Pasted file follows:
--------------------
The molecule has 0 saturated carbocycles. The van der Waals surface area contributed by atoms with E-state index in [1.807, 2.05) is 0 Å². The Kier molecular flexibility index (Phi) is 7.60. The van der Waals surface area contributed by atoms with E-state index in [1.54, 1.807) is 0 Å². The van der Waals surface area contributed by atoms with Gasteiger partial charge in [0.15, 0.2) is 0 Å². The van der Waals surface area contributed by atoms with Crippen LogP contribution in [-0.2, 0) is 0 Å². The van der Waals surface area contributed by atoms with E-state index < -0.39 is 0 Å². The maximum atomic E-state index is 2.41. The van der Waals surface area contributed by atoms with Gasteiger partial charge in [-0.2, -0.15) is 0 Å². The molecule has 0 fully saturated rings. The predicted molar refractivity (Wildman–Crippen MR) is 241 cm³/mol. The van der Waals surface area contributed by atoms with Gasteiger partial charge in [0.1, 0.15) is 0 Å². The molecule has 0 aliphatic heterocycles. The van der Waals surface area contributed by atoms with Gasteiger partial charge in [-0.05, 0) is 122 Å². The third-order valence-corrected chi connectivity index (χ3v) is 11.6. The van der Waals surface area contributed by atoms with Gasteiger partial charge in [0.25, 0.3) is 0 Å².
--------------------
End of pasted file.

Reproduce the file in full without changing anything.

The molecule has 0 saturated carbocycles. The van der Waals surface area contributed by atoms with E-state index in [1.807, 2.05) is 0 Å². The Kier molecular flexibility index (Phi) is 7.60. The van der Waals surface area contributed by atoms with E-state index in [1.54, 1.807) is 0 Å². The van der Waals surface area contributed by atoms with Gasteiger partial charge in [0.15, 0.2) is 0 Å². The van der Waals surface area contributed by atoms with Crippen LogP contribution in [-0.2, 0) is 0 Å². The van der Waals surface area contributed by atoms with E-state index < -0.39 is 0 Å². The maximum atomic E-state index is 2.41. The van der Waals surface area contributed by atoms with Gasteiger partial charge in [-0.2, -0.15) is 0 Å². The molecule has 0 fully saturated rings. The predicted molar refractivity (Wildman–Crippen MR) is 241 cm³/mol. The van der Waals surface area contributed by atoms with Gasteiger partial charge in [0.1, 0.15) is 0 Å². The molecule has 0 aliphatic heterocycles. The van der Waals surface area contributed by atoms with Gasteiger partial charge in [-0.05, 0) is 122 Å². The third-order valence-corrected chi connectivity index (χ3v) is 11.6. The van der Waals surface area contributed by atoms with Gasteiger partial charge in [0.25, 0.3) is 0 Å².